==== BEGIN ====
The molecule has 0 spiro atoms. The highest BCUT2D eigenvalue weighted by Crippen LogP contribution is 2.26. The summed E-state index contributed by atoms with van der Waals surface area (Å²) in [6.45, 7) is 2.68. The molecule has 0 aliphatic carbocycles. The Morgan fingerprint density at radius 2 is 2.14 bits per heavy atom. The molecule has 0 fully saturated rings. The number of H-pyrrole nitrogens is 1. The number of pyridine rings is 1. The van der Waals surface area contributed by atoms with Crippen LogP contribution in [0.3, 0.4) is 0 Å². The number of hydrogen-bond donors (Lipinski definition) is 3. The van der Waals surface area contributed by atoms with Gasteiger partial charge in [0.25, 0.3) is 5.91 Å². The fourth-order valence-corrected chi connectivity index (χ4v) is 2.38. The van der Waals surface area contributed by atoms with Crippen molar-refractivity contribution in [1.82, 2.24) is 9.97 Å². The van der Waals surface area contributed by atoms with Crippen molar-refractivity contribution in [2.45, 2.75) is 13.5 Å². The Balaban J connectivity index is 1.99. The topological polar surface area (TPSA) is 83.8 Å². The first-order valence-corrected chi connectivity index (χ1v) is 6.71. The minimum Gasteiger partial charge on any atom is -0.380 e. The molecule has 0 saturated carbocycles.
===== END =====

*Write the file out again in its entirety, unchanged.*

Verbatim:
The molecule has 0 spiro atoms. The highest BCUT2D eigenvalue weighted by Crippen LogP contribution is 2.26. The summed E-state index contributed by atoms with van der Waals surface area (Å²) in [6.45, 7) is 2.68. The molecule has 0 aliphatic carbocycles. The Morgan fingerprint density at radius 2 is 2.14 bits per heavy atom. The molecule has 0 fully saturated rings. The number of H-pyrrole nitrogens is 1. The number of pyridine rings is 1. The van der Waals surface area contributed by atoms with Crippen LogP contribution in [0.3, 0.4) is 0 Å². The number of hydrogen-bond donors (Lipinski definition) is 3. The van der Waals surface area contributed by atoms with Gasteiger partial charge in [0.25, 0.3) is 5.91 Å². The fourth-order valence-corrected chi connectivity index (χ4v) is 2.38. The van der Waals surface area contributed by atoms with Crippen molar-refractivity contribution in [1.82, 2.24) is 9.97 Å². The van der Waals surface area contributed by atoms with Crippen molar-refractivity contribution in [2.45, 2.75) is 13.5 Å². The Balaban J connectivity index is 1.99. The topological polar surface area (TPSA) is 83.8 Å². The first-order valence-corrected chi connectivity index (χ1v) is 6.71. The minimum Gasteiger partial charge on any atom is -0.380 e. The molecule has 0 saturated carbocycles.